Explore and compare the use of digital technology to monitor wild mammals with PhD researcher, Sian Green.
Camera traps are a fun and useful tool used to monitor wildlife. Camera traps are triggered to take a photo or video when wildlife moves in front them, thus providing a record of the species present. As camera technology improves, use of video is becoming increasingly popular due to the high-quality footage it can provide, but does it also bring benefits for ecological monitoring? Is it easier to identify a species in a video? Are more animals recorded? Or does the slower trigger speed of cameras taking video and longer time needed to process video footage have negative consequences for wildlife monitoring?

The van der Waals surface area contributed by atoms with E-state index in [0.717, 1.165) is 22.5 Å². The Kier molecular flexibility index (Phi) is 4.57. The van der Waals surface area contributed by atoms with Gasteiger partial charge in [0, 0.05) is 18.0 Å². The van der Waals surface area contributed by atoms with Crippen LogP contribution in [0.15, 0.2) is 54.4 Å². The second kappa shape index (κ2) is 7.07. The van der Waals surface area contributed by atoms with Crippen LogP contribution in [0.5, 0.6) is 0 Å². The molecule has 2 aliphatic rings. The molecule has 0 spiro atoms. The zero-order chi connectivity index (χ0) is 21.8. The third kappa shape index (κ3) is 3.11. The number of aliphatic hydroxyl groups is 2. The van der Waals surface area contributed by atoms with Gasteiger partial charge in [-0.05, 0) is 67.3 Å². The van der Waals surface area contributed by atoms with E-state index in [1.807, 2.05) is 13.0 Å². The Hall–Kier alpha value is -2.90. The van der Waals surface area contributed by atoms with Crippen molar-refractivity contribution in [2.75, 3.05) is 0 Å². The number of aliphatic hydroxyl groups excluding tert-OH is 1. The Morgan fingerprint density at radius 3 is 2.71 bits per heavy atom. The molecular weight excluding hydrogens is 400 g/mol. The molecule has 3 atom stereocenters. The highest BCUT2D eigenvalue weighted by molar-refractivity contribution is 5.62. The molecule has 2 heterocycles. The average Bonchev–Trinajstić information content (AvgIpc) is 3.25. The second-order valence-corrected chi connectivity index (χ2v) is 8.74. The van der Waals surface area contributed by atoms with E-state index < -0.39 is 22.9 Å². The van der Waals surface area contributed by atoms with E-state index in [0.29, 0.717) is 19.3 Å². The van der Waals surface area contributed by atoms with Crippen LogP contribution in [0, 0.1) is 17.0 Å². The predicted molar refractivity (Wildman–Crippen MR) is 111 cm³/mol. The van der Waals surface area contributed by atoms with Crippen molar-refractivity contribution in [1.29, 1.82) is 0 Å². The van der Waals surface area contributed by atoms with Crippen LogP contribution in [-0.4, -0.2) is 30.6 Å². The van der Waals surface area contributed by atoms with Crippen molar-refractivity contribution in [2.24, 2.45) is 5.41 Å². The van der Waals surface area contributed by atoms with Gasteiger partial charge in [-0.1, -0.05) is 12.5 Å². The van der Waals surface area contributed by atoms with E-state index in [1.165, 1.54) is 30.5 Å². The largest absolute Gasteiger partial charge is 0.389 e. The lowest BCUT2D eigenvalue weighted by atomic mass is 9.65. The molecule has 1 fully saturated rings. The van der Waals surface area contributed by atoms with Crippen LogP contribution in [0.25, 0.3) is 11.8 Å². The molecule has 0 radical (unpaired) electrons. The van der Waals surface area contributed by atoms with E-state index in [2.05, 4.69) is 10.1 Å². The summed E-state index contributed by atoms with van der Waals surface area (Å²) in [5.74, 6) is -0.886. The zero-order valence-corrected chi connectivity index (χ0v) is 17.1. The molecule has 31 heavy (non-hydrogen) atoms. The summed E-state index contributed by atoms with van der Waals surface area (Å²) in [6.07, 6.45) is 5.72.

During this talk we will look at the answers to these questions based on a survey from Forest of Dean where camera traps were placed in pairs with one camera taking photos and the other videos, allowing us to compare the data sets. Some of you have already been introduced to this survey from a previous talk, but with the help of MammalWeb contributors we can now look at the data and find some answers!
Watch this talk on YouTube: https://www.youtube.com/channel/UCLXvxMVjjl3KmITjQjbKAjQ
About the Speaker
Sian Green is a PhD student from Durham University working with the citizen science project MammalWeb. Her research interests are in the use of camera traps for mammal monitoring and public engagement.